Stress Management

Is Hidden Stress Holding You Down? 5 Reasons You Don’t Always Recognize Stress

Riikka LamminenContent Manager

The first thing you should know is that stress isn’t necessarily a bad thing. Stress is an inevitable part of life and you couldn’t cope without it. You need stress to get things done and perform in life. It makes you feel excited and productive.

However, stress becomes a serious problem, when it exceeds your ability to recover and bounce back. Especially troubling is the fact that we often don’t even realize that our ability to manage is on the decline.

Excessive stress can manifest itself in many ways, and you may not always be able to recognize whether your symptoms are the result of too much strain or inadequate recovery. You may blame your diet for your upset stomach or treat insomnia with drugs, both might actually be signals that your body is being overloaded by stress.

While the signs and symptoms of excessive stress vary from person to person, the stress response itself is a physiological phenomenon that can be observed and measured.

The Firstbeat analytic engine uses heartbeat data to open a window through which the reactions of your autonomic nervous system can be examined. Activity in the sympathetic branch signals stress, while parasympathetic dominance indicates rest and recovery. As a result, hidden stress that you may not have been otherwise aware of becomes visible and easy to manage.

Firstbeat All-day Stress & Recovery makes activity within your autonomous nervous system visible and helps you to discover how you react to the challenges of life and whether you have the balance between stress and recovery or not.

The signs of excessive stress are typically classified into four categories: physical, emotional, behavioural and cognitive. Here are some of the most common symptoms:

PhysicalEmotionalBehavioralCognitive
HeadacheAnxietyChange in appetiteMemory problems
Stomach problemsDepressionNervous habits (like nail biting)Inability to focus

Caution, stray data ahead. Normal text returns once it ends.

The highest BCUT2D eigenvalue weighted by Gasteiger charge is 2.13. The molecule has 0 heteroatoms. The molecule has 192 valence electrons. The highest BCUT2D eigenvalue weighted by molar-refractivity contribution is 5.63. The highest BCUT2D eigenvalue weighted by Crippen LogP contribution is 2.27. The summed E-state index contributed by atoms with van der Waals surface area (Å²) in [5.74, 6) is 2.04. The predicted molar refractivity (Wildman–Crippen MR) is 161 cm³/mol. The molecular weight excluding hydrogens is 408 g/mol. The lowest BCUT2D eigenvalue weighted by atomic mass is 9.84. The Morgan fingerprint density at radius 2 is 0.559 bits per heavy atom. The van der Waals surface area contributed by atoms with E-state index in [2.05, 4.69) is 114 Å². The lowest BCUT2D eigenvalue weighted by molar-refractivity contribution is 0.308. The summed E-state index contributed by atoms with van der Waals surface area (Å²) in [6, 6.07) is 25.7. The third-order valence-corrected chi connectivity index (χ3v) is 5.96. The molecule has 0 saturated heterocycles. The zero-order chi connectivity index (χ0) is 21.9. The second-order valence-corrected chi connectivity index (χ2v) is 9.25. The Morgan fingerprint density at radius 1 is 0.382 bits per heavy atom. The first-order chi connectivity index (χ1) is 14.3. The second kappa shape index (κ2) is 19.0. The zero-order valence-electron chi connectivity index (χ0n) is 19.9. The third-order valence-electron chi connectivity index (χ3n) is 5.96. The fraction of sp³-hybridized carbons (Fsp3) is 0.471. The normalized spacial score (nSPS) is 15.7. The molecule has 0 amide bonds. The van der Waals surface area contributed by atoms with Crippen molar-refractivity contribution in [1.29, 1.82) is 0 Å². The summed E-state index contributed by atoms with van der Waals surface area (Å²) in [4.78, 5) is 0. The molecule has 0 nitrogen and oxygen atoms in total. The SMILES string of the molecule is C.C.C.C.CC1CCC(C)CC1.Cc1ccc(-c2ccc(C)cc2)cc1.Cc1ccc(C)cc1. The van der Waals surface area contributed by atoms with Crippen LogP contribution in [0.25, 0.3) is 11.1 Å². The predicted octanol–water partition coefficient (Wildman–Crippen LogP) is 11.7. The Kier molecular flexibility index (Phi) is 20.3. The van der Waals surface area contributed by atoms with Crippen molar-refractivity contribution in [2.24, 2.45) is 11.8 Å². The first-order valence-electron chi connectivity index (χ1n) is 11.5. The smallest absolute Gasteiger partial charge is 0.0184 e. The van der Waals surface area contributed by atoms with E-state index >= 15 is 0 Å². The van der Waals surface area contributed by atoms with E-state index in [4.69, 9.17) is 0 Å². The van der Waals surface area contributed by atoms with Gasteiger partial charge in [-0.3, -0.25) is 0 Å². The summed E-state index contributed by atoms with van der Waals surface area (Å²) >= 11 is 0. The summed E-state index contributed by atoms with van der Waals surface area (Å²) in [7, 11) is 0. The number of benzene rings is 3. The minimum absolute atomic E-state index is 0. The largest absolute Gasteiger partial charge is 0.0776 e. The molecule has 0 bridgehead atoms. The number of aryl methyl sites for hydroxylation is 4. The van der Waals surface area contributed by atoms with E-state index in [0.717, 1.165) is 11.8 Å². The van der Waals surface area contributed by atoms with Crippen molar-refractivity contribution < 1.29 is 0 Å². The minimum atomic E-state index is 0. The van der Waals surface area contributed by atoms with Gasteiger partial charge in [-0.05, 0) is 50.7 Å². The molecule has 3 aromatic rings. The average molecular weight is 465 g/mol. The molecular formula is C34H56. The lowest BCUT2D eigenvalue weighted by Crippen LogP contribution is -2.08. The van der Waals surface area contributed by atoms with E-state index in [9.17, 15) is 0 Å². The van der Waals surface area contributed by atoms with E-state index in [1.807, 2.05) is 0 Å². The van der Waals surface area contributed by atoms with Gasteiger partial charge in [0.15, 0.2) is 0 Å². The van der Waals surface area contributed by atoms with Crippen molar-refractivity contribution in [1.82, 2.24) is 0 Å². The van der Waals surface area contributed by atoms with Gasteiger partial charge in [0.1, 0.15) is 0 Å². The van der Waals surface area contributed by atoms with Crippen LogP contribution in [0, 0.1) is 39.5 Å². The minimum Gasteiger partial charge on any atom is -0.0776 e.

Loss of sex driveIrritabilitySocial withdrawalPoor judgement
Frequent colds or other infectionsFeeling overwhelmedIncreased use of drugs, alcohol, or tobaccoDisorganization

The symptoms of prolonged exposure to excessive stress vary widely from one person to the next, and even knowing the symptoms can make stress related issues difficult to recognize.

5 reasons why you might not recognize you are overly stressed

There are several reasons why people don’t always recognize that they are stressed. Here are some of the most common reasons for hidden stress.

1. Stress is not always negative

It is not just negative things that cause stress. Excitement, the anticipation of Christmas morning, the butterflies of a first date are some common examples of pleasant emotional experiences that produce physiological stress. It is not always easy to notice the strain of positive things, but much like chocolate cake, it’s possible to have too much of a good thing.

2. Stress is not in your head

Sometimes stress is triggered by our environment, we consume, and by our activities. Extreme temperatures trigger stress, as do noisy environments. Sometimes even our own relaxation methods cause stress. Alcohol is the most common source of fake relief. You might feel relaxed after few drinks, but your body is working overtime to handle the effects of the alcohol.